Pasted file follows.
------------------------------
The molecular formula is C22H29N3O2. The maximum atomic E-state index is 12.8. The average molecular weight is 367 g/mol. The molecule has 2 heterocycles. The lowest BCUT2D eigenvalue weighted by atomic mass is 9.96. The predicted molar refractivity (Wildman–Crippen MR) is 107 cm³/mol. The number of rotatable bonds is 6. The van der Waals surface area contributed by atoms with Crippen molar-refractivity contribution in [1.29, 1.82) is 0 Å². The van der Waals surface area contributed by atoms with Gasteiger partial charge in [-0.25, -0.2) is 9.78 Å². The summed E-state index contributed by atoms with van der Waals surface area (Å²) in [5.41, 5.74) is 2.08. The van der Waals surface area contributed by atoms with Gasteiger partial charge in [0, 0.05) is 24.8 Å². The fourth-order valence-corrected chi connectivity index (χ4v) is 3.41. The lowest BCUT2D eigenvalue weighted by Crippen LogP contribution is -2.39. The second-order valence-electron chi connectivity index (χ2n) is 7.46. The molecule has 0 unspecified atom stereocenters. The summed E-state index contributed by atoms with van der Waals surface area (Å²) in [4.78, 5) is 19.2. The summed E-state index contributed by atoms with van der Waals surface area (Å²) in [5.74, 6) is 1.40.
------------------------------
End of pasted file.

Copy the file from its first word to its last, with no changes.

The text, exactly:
The molecular formula is C22H29N3O2. The maximum atomic E-state index is 12.8. The average molecular weight is 367 g/mol. The molecule has 2 heterocycles. The lowest BCUT2D eigenvalue weighted by atomic mass is 9.96. The predicted molar refractivity (Wildman–Crippen MR) is 107 cm³/mol. The number of rotatable bonds is 6. The van der Waals surface area contributed by atoms with Crippen molar-refractivity contribution in [1.29, 1.82) is 0 Å². The van der Waals surface area contributed by atoms with Gasteiger partial charge in [-0.25, -0.2) is 9.78 Å². The summed E-state index contributed by atoms with van der Waals surface area (Å²) in [5.41, 5.74) is 2.08. The van der Waals surface area contributed by atoms with Gasteiger partial charge in [0, 0.05) is 24.8 Å². The fourth-order valence-corrected chi connectivity index (χ4v) is 3.41. The lowest BCUT2D eigenvalue weighted by Crippen LogP contribution is -2.39. The second-order valence-electron chi connectivity index (χ2n) is 7.46. The molecule has 0 unspecified atom stereocenters. The summed E-state index contributed by atoms with van der Waals surface area (Å²) in [4.78, 5) is 19.2. The summed E-state index contributed by atoms with van der Waals surface area (Å²) in [5.74, 6) is 1.40.